How to Remove a Birfield...

Tech information furnished by Travis Telleria

Anyone who owns a Toyota knows about the birfield and its infamous "tink" sound when one uses the skinny pedal in a tight situation. Then you have to unlock your hubs and get to a flat spot to start the birfield removal process. Those who are veterans at the removal process know it like the back of their hand. And then there are the people like myself when I was faced with the situation with a broken axle shaft and not knowing a single thing on how to remove a birfield. It was good thing I was with my TLCA club the Cascade Cruisers to aid me on the removal process.

This article is is a fairly indepth set of directions on how to remove a birfield in your own garage so when you came to face to face with the "tink" sound you will not panic but know what to do. The removal process is not as bad as one thinks, just messy and time consuming the first couple of times.

  • The tools you will need are:
    • A bottle jack or floor jack
    • Breaker Bar
    • A 3/8" socket wrench with adaptors for larger socket sizes
    • 10mm, 12mm, 14mm, 17mm, 13/16", and 2 1/8" sockets
    • 10mm and 12mm wrenches
    • 3lb hammer (mandatory in my book)
    • A Brass drift
    • Snap ring pliers
    • Inner axle seal puller
    • Inner axle seal drift
    • Gloves
    • Oil drain pan

  • First you will have to loosen the lug nuts on your tire first and then using your floor jack or bottle jack to lift the axle up to remove the tire.

  • Next is the hub removal. You will first be removing the hub plate with your 10mm socket. Next you will take your 12mm socket and loosen all the nuts all the way to the end of the studs but do not remove the nuts all the way just yet. You will take your brass drift and your 3lb hammer and hit every stud with the nut at the end to loosen up the nose cones on the hub.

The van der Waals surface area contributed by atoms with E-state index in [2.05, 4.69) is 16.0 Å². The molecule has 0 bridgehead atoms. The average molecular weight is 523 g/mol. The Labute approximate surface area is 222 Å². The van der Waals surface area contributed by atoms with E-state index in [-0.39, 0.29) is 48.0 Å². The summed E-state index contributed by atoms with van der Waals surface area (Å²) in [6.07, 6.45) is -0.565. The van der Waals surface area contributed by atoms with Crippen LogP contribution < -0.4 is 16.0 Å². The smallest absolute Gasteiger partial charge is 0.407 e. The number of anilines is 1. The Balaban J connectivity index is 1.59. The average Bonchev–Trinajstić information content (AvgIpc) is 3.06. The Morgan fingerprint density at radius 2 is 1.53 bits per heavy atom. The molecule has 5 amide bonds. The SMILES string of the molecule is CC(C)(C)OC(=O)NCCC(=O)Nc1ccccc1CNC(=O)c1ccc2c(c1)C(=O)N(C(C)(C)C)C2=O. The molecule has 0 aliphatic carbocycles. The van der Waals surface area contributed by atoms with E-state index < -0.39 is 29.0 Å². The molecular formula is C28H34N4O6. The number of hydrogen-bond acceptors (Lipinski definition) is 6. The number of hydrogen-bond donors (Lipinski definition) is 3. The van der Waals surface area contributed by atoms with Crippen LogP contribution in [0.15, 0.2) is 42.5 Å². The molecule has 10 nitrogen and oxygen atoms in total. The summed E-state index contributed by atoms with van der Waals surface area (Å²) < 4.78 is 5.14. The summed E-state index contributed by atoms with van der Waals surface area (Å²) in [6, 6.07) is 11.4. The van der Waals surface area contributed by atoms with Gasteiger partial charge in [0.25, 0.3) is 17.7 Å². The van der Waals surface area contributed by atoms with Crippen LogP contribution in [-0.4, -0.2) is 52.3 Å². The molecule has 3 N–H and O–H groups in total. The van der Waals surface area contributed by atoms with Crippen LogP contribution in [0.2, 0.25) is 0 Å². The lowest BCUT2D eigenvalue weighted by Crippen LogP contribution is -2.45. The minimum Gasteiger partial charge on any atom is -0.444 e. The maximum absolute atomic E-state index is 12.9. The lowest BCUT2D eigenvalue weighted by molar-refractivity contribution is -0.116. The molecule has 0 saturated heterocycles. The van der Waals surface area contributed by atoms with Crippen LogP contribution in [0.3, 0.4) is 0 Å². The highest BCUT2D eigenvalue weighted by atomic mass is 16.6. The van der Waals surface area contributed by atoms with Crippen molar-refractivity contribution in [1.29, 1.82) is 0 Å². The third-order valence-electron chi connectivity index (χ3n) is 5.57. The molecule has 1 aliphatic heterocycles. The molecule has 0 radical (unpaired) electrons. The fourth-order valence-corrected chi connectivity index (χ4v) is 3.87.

*Note what is not shown in the picture is the snap ring at the end of the birfield. If this is the first time the hub is coming off you will need your snap ring pliers to remove the snap ring from the end of the birfield shaft.

  • Once the hub is removed the next thing to do is to take a flat head screw driver and your 3lb hammer and un-bend the locking washer from the 54mm nut. After that is completed take your 2 1/8" socket and take off the 2 54mm nuts and the bearing that goes around the spindle.

  • Next on the agend is to remove the brake caliper for the rotor. You will need your 12mm socket for the very top and bottom bracket. After that you will take your 14mm socket and take off the brake caliper bolts. Once the brake caliper is off gently lay the caliper on your leaf spring.

  • Now it is time to take off the spindle itself. You will be using your 14mm socket and simply remove all 8 bolts.

  • Depending on how stubborn the spindle is you might have to use your brass drift and 3lb hammer and give the spindle a "little" nudge to come off the knuckle. After the spindle is loose simply slide the spindle off the birfield shaft.

  • Now that the spindle is off you will be taking off the knuckle gasket on the backside of the knuckle. Simply take your 10mm socket and remove all 8 bolts.

  • Now that the rear gasket is away from the knuckle you will now need to remove the steering arm. It is the same procedure as taking off the hub with loosening the the nuts with your breaker bar with a 17mm socket and loosening the nuts all the way to the tip of the stud. Then you will be using your brass drift once again and the 3lb hammer to loosen up the nose cones that are in the steering arm. Once the nose cones are loose remove and lift up on the steering arm.

  • Simply lift up on the knuckle assembly and pull back towards your body making sure that the trunion bearing stays inside its spot. My personal trick for extracting the birfield is to jack up the other tire and lock the hub and spin the tire till the flat spots on the birfield are verticle. If you do not have a locker like I do then simply rotate the drive shaft till the flat spots on the birfield are verticle and then simply pull out.

  • The proces for re assembly is exactly the reverse. Happy wrenching and learn to remove a birfield in the comfort of your garage instead of being knee deep in the mud!

    Posted August 31, 2004

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